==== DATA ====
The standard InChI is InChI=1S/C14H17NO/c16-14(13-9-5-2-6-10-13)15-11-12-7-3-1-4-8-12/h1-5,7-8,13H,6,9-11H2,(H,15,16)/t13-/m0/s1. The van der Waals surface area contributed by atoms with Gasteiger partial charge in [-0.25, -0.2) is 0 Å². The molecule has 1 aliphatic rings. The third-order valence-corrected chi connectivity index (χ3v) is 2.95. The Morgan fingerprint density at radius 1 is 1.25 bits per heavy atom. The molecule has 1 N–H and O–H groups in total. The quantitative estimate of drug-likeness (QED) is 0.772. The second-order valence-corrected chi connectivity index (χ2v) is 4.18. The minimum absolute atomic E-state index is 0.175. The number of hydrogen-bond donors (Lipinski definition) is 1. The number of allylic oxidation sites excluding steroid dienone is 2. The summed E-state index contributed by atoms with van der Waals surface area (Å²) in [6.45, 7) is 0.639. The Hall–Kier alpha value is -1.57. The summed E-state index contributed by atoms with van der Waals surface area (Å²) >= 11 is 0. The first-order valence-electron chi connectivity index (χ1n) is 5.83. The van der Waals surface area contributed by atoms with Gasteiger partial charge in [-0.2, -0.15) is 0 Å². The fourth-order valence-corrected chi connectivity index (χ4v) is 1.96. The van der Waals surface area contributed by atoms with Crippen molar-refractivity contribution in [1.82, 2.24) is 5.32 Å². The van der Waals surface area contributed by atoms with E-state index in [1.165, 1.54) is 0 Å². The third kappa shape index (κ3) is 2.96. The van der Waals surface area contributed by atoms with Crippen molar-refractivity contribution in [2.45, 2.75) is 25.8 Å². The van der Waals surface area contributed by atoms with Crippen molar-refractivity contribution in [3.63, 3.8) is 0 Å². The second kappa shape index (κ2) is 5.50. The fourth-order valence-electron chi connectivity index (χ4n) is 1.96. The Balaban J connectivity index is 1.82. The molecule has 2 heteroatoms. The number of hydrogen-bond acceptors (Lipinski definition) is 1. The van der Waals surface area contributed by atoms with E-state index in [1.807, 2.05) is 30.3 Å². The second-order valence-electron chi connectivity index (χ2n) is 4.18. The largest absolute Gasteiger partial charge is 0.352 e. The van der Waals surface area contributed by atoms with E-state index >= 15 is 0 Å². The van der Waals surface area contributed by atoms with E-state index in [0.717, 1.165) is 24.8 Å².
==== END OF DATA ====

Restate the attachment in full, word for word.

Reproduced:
The standard InChI is InChI=1S/C14H17NO/c16-14(13-9-5-2-6-10-13)15-11-12-7-3-1-4-8-12/h1-5,7-8,13H,6,9-11H2,(H,15,16)/t13-/m0/s1. The van der Waals surface area contributed by atoms with Gasteiger partial charge in [-0.25, -0.2) is 0 Å². The molecule has 1 aliphatic rings. The third-order valence-corrected chi connectivity index (χ3v) is 2.95. The Morgan fingerprint density at radius 1 is 1.25 bits per heavy atom. The molecule has 1 N–H and O–H groups in total. The quantitative estimate of drug-likeness (QED) is 0.772. The second-order valence-corrected chi connectivity index (χ2v) is 4.18. The minimum absolute atomic E-state index is 0.175. The number of hydrogen-bond donors (Lipinski definition) is 1. The number of allylic oxidation sites excluding steroid dienone is 2. The summed E-state index contributed by atoms with van der Waals surface area (Å²) in [6.45, 7) is 0.639. The Hall–Kier alpha value is -1.57. The summed E-state index contributed by atoms with van der Waals surface area (Å²) >= 11 is 0. The first-order valence-electron chi connectivity index (χ1n) is 5.83. The van der Waals surface area contributed by atoms with Gasteiger partial charge in [-0.2, -0.15) is 0 Å². The fourth-order valence-corrected chi connectivity index (χ4v) is 1.96. The van der Waals surface area contributed by atoms with Crippen molar-refractivity contribution in [1.82, 2.24) is 5.32 Å². The van der Waals surface area contributed by atoms with E-state index in [1.165, 1.54) is 0 Å². The third kappa shape index (κ3) is 2.96. The van der Waals surface area contributed by atoms with Crippen molar-refractivity contribution in [2.45, 2.75) is 25.8 Å². The van der Waals surface area contributed by atoms with Crippen molar-refractivity contribution in [3.63, 3.8) is 0 Å². The second kappa shape index (κ2) is 5.50. The fourth-order valence-electron chi connectivity index (χ4n) is 1.96. The Balaban J connectivity index is 1.82. The molecule has 2 heteroatoms. The number of hydrogen-bond acceptors (Lipinski definition) is 1. The van der Waals surface area contributed by atoms with E-state index in [1.807, 2.05) is 30.3 Å². The second-order valence-electron chi connectivity index (χ2n) is 4.18. The largest absolute Gasteiger partial charge is 0.352 e. The van der Waals surface area contributed by atoms with E-state index >= 15 is 0 Å². The van der Waals surface area contributed by atoms with E-state index in [0.717, 1.165) is 24.8 Å².